August 3, 2020

Volume X, Number 216

July 31, 2020

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Washington Gov. Inslee Issues Clarifications Regarding “Essential” Businesses Exempt from His “Stay-At-Home” Order

Guidance Document Provides Details Regarding “Essential” Functions in Several Key Washington Industries

On March 31, 2020, Washington Governor Jay Inslee issued a Guidance Bulletin providing important clarifications concerning which industries are considered “essential” and therefore exempt from his March 23 Proclamation requiring individuals to stay at home. 

As we have previously explained in more detail, Gov. Inslee’s “Stay Home – Stay Healthy” proclamation shutters all “non-essential” businesses and requires individuals to stay at home except to conduct essential functions such as food shopping and for employment in “essential business services.” The Proclamation includes a lengthy appendix defining “Essential Critical Infrastructure Workers” who are exempt from the stay-at-home order for purposes of employment. 

The March 31 Guidance Bulletin provides detailed clarifications concerning how the “essential” designation applies to several industries, or to particular industry functions. For example, the Guidance Bulletin clarifies that workers in renewable energy, natural gas, or biofuels production are considered essential, as are workers in the energy industry involved in control systems technology, cybersecurity, emergency management, or business continuity. Commercial fishermen are declared essential, including those involved in Washington’s geoduck fishery.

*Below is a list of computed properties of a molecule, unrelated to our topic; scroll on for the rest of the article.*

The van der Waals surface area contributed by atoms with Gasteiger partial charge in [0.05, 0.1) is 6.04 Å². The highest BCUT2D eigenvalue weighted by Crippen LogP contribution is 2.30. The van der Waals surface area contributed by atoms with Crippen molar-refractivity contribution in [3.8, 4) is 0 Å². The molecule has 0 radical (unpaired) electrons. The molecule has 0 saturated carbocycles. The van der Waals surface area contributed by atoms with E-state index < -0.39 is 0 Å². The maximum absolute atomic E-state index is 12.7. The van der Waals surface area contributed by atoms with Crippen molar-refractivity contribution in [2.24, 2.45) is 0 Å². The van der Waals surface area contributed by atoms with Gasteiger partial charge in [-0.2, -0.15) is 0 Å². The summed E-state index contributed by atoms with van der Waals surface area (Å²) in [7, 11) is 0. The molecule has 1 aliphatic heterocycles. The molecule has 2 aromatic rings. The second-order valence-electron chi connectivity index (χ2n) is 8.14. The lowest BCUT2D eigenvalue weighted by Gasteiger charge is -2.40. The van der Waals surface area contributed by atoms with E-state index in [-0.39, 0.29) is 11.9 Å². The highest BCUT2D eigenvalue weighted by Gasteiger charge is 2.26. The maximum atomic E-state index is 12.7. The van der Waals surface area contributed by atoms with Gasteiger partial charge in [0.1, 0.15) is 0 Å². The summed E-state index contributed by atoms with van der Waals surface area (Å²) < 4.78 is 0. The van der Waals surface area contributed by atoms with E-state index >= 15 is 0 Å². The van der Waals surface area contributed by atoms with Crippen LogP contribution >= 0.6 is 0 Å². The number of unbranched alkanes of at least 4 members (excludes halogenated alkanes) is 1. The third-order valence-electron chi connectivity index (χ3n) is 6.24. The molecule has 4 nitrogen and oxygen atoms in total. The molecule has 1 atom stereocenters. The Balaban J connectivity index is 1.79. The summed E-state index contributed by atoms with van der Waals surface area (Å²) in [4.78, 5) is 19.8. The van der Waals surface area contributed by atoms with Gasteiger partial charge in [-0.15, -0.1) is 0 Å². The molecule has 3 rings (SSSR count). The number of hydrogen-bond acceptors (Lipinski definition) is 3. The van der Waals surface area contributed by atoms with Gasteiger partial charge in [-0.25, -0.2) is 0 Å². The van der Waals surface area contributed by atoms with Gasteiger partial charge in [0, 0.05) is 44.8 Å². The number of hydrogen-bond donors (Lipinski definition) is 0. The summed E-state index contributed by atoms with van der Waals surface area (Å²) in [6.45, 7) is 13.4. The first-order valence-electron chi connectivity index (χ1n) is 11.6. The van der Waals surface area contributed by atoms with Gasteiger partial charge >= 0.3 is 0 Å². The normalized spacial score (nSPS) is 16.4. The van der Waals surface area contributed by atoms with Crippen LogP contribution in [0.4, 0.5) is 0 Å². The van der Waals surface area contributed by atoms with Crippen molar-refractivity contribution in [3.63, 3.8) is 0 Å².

In the healthcare field, workers involved in essential research and operations, including clinical trials and development of therapies based on biotechnology, are also deemed essential. Automobile repair facilities are deemed essential, as are automobile sales in very limited circumstances. The Guidance Bulletin also includes clarifications regarding home health care, retail businesses, maintenance services, moving services, and recreation facilities that may be used for permanent housing.

Industries believing they should be added to the “essential” list may submit a request to the Governor’s office seeking to be so classified.

Industries should also be aware of guidance issued by a number of Washington state agencies to address the coronavirus outbreak. For example, the Washington Department of Ecology has issued regulatory flexibility and dangerous waste compliance guidance providing some flexibility for regulated industries affected by COVID-19 and the Washington Utilities & Transportation Commission has issued a number of guidance documents, most recently indicating that it will follow federal policy providing flexibility of regulations related to pipelines carrying natural gas and hazardous liquids, railroads, and motor carriers.

These guidance documents will help industries struggling to determine how they should respond to the Governor’s “Stay Home – Stay Healthy” order and also may provide significant regulatory breathing space for companies operating with a restricted workforce in adverse economic conditions.

© 2020 Beveridge & Diamond PC National Law Review, Volume X, Number 97


About this Author

Eric Christensen Energy & Natural Resources Attorney
Of Counsel

Eric is a leading energy and natural resources attorney in the Pacific Northwest.